So, let us proclaim an authentic faith, a rich, deep faith.  A faith which asks something of us, which orders our lives and structures our priorities.  A faith that sees past Buddy Christ and a moralistic therapeutic deism to a Christianity intent on bringing God’s kingdom here on earth.  May we pray with enthusiasm and eagerness “thy kingdom come, thy will be done, on earth as it is in heaven” and then put our prayers into action as the hands and feet of God, even when the path is hard and we meet division along the way.  May we work in our time on earth as if we believe in a kingdom of heaven where peace reigns forever and ever.  Amen.

Alternate opening instead of video: In the 1999 comedy, Dogma, there is a great scene with George Carlin playing a Catholic priest.  Carlin has called the press together to make an announcement about a new campaign the Catholic Church is launching.  He says, “Now we all know how the majority and the media in this country view the Catholic Church. They think of us as a passé, archaic institution. People find the Bible obtuse... even hokey. Now in an effort to disprove all that, the church has appointed this year as a time of renewal... both of faith and of style. For example, the crucifix. While it has been a time-honored symbol of our faith, Holy Mother Church has decided to retire this highly recognizable, yet wholly depressing image of our Lord crucified. Christ didn't come to Earth to give us the willies... He came to help us out. He was a booster. And it is with that take on our Lord in mind that we've come up with a new, more inspiring symbol. So it is with great pleasure..I give you... The Buddy Christ”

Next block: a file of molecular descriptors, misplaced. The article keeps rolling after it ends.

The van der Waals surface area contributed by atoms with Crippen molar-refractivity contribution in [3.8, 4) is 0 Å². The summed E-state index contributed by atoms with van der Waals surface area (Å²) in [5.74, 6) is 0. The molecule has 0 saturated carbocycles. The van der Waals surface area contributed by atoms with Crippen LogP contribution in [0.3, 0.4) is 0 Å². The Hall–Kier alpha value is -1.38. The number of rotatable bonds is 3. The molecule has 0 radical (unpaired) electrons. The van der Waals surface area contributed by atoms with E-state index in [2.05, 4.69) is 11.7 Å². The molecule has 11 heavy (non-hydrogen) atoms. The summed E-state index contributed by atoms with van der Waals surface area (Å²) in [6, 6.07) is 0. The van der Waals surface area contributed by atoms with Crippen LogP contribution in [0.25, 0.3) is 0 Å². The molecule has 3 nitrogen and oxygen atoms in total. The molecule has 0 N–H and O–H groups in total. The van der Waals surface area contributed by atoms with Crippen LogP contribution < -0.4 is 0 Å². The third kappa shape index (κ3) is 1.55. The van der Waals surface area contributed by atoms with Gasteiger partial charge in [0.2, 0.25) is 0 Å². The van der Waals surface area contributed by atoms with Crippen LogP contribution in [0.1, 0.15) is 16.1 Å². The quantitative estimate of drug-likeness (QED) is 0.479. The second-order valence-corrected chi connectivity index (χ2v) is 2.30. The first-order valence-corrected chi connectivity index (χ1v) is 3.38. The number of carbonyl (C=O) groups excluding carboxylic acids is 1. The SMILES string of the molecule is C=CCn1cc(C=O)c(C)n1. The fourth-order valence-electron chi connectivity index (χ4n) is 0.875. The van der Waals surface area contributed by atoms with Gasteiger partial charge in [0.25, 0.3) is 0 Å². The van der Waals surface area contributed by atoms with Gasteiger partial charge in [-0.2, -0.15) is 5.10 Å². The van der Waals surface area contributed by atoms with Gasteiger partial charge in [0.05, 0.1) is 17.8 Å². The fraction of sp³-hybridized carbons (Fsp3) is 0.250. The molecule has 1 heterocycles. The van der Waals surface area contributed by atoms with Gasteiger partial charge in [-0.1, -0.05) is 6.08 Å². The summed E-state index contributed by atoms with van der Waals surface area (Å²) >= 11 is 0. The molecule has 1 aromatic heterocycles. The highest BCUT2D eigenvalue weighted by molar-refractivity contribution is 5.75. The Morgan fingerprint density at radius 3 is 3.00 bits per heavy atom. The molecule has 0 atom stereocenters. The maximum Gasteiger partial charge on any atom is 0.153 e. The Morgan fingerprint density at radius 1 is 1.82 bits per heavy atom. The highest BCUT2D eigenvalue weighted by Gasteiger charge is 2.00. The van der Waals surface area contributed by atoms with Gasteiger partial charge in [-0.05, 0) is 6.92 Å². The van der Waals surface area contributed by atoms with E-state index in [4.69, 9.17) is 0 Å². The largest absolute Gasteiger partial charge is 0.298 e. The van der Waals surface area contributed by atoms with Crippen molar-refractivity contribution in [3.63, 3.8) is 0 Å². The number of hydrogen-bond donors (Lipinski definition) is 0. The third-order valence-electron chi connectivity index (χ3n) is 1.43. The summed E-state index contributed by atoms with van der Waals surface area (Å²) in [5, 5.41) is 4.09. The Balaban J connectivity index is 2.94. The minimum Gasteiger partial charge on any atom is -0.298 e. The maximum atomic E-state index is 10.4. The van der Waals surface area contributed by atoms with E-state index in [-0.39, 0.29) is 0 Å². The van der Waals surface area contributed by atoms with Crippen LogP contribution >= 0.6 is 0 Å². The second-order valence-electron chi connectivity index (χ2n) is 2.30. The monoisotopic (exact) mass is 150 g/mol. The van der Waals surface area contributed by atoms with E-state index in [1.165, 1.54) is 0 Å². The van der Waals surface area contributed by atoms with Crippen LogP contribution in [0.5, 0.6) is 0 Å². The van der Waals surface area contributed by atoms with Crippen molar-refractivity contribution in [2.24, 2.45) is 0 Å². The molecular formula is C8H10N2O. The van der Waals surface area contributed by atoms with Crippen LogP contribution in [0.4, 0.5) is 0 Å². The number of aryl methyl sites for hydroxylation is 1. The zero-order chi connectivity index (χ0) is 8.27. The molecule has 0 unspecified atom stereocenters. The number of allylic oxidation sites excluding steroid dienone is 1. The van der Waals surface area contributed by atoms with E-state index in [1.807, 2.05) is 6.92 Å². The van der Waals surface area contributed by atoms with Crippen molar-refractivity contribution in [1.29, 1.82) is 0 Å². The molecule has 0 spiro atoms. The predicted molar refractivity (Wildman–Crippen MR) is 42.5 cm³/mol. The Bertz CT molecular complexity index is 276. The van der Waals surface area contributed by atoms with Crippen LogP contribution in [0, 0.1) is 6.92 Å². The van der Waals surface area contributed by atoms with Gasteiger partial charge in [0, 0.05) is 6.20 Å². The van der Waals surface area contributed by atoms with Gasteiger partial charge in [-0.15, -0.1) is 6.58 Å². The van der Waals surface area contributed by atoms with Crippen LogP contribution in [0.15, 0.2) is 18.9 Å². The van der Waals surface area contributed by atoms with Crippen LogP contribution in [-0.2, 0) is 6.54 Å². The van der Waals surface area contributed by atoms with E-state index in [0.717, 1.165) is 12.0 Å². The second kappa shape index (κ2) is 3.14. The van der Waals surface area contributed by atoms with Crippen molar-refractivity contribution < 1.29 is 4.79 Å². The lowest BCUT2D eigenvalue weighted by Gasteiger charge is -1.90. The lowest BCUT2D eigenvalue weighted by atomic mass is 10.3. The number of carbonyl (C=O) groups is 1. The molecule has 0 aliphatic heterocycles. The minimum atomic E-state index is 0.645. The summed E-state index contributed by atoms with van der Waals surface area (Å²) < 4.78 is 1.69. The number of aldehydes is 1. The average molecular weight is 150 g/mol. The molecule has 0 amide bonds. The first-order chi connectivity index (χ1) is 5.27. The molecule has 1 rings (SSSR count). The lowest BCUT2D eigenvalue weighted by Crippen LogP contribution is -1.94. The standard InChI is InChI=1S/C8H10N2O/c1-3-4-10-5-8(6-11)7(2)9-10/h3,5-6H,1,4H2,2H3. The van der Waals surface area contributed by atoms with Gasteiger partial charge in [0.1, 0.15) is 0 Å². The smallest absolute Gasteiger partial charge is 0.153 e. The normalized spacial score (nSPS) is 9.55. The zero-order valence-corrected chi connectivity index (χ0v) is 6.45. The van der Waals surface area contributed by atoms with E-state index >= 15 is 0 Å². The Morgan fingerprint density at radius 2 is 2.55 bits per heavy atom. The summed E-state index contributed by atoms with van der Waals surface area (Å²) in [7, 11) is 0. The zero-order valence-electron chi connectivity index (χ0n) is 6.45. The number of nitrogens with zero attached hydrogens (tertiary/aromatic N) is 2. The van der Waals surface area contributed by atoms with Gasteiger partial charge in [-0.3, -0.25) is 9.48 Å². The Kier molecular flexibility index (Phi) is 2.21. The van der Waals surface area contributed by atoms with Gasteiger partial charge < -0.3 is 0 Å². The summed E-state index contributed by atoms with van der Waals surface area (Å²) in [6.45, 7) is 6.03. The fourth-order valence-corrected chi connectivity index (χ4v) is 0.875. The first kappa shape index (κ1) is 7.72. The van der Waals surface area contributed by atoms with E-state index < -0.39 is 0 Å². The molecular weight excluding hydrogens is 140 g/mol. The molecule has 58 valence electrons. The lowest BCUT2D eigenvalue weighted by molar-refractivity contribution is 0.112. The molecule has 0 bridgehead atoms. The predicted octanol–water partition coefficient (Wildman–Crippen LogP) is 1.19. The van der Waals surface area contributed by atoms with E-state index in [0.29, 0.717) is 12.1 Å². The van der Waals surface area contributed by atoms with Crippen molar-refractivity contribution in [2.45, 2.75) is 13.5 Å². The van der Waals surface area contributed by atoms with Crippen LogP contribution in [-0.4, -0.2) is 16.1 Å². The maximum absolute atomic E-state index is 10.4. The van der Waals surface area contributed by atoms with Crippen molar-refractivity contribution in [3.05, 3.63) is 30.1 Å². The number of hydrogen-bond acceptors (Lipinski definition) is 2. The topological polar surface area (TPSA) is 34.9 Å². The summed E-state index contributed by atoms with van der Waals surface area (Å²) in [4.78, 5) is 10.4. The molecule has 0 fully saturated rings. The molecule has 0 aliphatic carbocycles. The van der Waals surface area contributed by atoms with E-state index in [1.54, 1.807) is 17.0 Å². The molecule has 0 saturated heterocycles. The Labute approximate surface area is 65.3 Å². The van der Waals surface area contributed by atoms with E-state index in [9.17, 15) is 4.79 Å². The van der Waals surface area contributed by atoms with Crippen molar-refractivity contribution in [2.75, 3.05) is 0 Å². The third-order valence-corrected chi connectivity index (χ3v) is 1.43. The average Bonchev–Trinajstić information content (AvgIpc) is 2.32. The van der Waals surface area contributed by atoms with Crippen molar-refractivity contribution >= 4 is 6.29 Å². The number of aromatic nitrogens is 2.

Unveiled next to him is a statue of Jesus in his flowing robes winking and holding a thumbs up.  Buddy Christ – the peace loving, good time having, forgiving friend and pal.  Buddy Christ – the nice guy everyone wants at the party.  Buddy Christ – not exactly the Jesus we hear in Luke’s passage today saying that he has come to bring division, not peace and that families will turn against one another in his name.



[1] Smith, Kevin, director. Dogma. View Askew, 1999.

[2] Dean, Kenda Creasy. “Faith, Nice and Easy: The Almost-Christian Formation of Teens.” The Christian Century, 3 Aug. 2010, https://www.christiancentury.org/article/2010-08/faith-nice-and-easy.

[3]Dean, Kenda Creasy. “Faith, Nice and Easy: The Almost-Christian Formation of Teens.” The Christian Century, 3 Aug. 2010, https://www.christiancentury.org/article/2010-08/faith-nice-and-easy

[4] Dean, Kenda Creasy. “Faith, Nice and Easy: The Almost-Christian Formation of Teens.” The Christian Century, 3 Aug. 2010, https://www.christiancentury.org/article/2010-08/faith-nice-and-easy.

[5] Dean, Kenda Creasy. “Faith, Nice and Easy: The Almost-Christian Formation of Teens.” The Christian Century, 3 Aug. 2010, https://www.christiancentury.org/article/2010-08/faith-nice-and-easy.

[6] West, Audrey. Feasting on the Word. Westminster John Knox Press, 2015.